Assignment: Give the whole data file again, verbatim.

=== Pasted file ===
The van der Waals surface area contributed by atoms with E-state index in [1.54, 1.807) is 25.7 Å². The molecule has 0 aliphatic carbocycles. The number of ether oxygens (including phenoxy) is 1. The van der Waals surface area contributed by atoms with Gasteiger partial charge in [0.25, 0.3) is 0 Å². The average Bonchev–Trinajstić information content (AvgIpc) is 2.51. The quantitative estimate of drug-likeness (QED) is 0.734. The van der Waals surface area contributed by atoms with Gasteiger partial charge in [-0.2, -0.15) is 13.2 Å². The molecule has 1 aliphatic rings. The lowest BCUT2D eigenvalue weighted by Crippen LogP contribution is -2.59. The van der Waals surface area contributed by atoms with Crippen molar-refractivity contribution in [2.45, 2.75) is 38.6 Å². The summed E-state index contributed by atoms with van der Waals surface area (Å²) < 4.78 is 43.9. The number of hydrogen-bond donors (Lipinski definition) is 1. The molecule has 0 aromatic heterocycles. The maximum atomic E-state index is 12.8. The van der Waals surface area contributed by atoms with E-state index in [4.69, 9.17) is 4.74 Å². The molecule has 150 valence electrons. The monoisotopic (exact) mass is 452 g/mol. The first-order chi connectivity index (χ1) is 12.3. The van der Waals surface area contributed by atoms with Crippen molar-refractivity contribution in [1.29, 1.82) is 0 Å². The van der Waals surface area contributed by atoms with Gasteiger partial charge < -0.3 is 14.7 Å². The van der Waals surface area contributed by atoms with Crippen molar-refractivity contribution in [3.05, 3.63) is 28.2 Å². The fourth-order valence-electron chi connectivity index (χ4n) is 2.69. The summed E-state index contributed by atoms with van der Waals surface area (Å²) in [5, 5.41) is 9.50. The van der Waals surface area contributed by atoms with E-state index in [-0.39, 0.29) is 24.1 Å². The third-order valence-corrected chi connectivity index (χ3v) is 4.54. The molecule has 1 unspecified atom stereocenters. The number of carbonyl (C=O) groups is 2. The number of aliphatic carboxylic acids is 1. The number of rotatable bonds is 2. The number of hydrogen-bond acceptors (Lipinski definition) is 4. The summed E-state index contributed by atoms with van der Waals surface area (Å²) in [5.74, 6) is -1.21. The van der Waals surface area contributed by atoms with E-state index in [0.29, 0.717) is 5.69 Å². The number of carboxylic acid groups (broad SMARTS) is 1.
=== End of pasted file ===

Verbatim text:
The van der Waals surface area contributed by atoms with E-state index in [1.54, 1.807) is 25.7 Å². The molecule has 0 aliphatic carbocycles. The number of ether oxygens (including phenoxy) is 1. The van der Waals surface area contributed by atoms with Gasteiger partial charge in [0.25, 0.3) is 0 Å². The average Bonchev–Trinajstić information content (AvgIpc) is 2.51. The quantitative estimate of drug-likeness (QED) is 0.734. The van der Waals surface area contributed by atoms with Gasteiger partial charge in [-0.2, -0.15) is 13.2 Å². The molecule has 1 aliphatic rings. The lowest BCUT2D eigenvalue weighted by Crippen LogP contribution is -2.59. The van der Waals surface area contributed by atoms with Crippen molar-refractivity contribution in [2.45, 2.75) is 38.6 Å². The summed E-state index contributed by atoms with van der Waals surface area (Å²) < 4.78 is 43.9. The number of hydrogen-bond donors (Lipinski definition) is 1. The molecule has 0 aromatic heterocycles. The maximum atomic E-state index is 12.8. The van der Waals surface area contributed by atoms with E-state index in [4.69, 9.17) is 4.74 Å². The molecule has 150 valence electrons. The monoisotopic (exact) mass is 452 g/mol. The first-order chi connectivity index (χ1) is 12.3. The van der Waals surface area contributed by atoms with Crippen molar-refractivity contribution in [1.29, 1.82) is 0 Å². The van der Waals surface area contributed by atoms with Gasteiger partial charge < -0.3 is 14.7 Å². The van der Waals surface area contributed by atoms with Crippen molar-refractivity contribution in [3.05, 3.63) is 28.2 Å². The fourth-order valence-electron chi connectivity index (χ4n) is 2.69. The summed E-state index contributed by atoms with van der Waals surface area (Å²) in [5, 5.41) is 9.50. The van der Waals surface area contributed by atoms with E-state index in [-0.39, 0.29) is 24.1 Å². The third-order valence-corrected chi connectivity index (χ3v) is 4.54. The molecule has 1 unspecified atom stereocenters. The number of carbonyl (C=O) groups is 2. The number of aliphatic carboxylic acids is 1. The number of rotatable bonds is 2. The number of hydrogen-bond acceptors (Lipinski definition) is 4. The summed E-state index contributed by atoms with van der Waals surface area (Å²) in [5.74, 6) is -1.21. The van der Waals surface area contributed by atoms with E-state index in [0.29, 0.717) is 5.69 Å². The number of carboxylic acid groups (broad SMARTS) is 1.